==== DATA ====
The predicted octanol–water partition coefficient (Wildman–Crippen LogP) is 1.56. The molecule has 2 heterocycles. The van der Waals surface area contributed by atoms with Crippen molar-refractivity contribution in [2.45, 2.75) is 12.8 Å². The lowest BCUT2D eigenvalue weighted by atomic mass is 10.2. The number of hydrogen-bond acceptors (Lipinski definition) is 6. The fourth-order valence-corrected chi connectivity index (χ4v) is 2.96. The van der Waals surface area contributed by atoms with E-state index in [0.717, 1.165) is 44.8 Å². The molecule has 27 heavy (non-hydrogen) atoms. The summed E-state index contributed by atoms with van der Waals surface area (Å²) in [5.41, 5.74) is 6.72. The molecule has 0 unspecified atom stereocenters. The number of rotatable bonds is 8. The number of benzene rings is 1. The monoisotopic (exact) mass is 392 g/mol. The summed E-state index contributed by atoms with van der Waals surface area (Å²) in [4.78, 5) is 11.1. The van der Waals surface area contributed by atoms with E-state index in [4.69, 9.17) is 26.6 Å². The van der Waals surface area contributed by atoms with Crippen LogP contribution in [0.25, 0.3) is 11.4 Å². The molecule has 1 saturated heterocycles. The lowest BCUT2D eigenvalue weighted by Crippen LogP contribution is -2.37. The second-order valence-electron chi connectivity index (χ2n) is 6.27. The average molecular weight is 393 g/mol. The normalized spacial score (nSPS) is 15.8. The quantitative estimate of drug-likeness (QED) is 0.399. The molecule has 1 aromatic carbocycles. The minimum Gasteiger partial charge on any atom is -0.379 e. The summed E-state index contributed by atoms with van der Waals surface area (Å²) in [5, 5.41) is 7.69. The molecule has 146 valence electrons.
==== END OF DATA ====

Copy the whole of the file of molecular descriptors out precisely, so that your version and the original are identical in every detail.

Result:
The predicted octanol–water partition coefficient (Wildman–Crippen LogP) is 1.56. The molecule has 2 heterocycles. The van der Waals surface area contributed by atoms with Crippen molar-refractivity contribution in [2.45, 2.75) is 12.8 Å². The lowest BCUT2D eigenvalue weighted by atomic mass is 10.2. The number of hydrogen-bond acceptors (Lipinski definition) is 6. The fourth-order valence-corrected chi connectivity index (χ4v) is 2.96. The van der Waals surface area contributed by atoms with E-state index in [0.717, 1.165) is 44.8 Å². The molecule has 27 heavy (non-hydrogen) atoms. The summed E-state index contributed by atoms with van der Waals surface area (Å²) in [5.41, 5.74) is 6.72. The molecule has 0 unspecified atom stereocenters. The number of rotatable bonds is 8. The number of benzene rings is 1. The monoisotopic (exact) mass is 392 g/mol. The summed E-state index contributed by atoms with van der Waals surface area (Å²) in [4.78, 5) is 11.1. The van der Waals surface area contributed by atoms with E-state index in [4.69, 9.17) is 26.6 Å². The van der Waals surface area contributed by atoms with Crippen LogP contribution in [0.25, 0.3) is 11.4 Å². The molecule has 1 saturated heterocycles. The lowest BCUT2D eigenvalue weighted by Crippen LogP contribution is -2.37. The second-order valence-electron chi connectivity index (χ2n) is 6.27. The average molecular weight is 393 g/mol. The normalized spacial score (nSPS) is 15.8. The quantitative estimate of drug-likeness (QED) is 0.399. The molecule has 1 aromatic carbocycles. The minimum Gasteiger partial charge on any atom is -0.379 e. The summed E-state index contributed by atoms with van der Waals surface area (Å²) in [5, 5.41) is 7.69. The molecule has 146 valence electrons.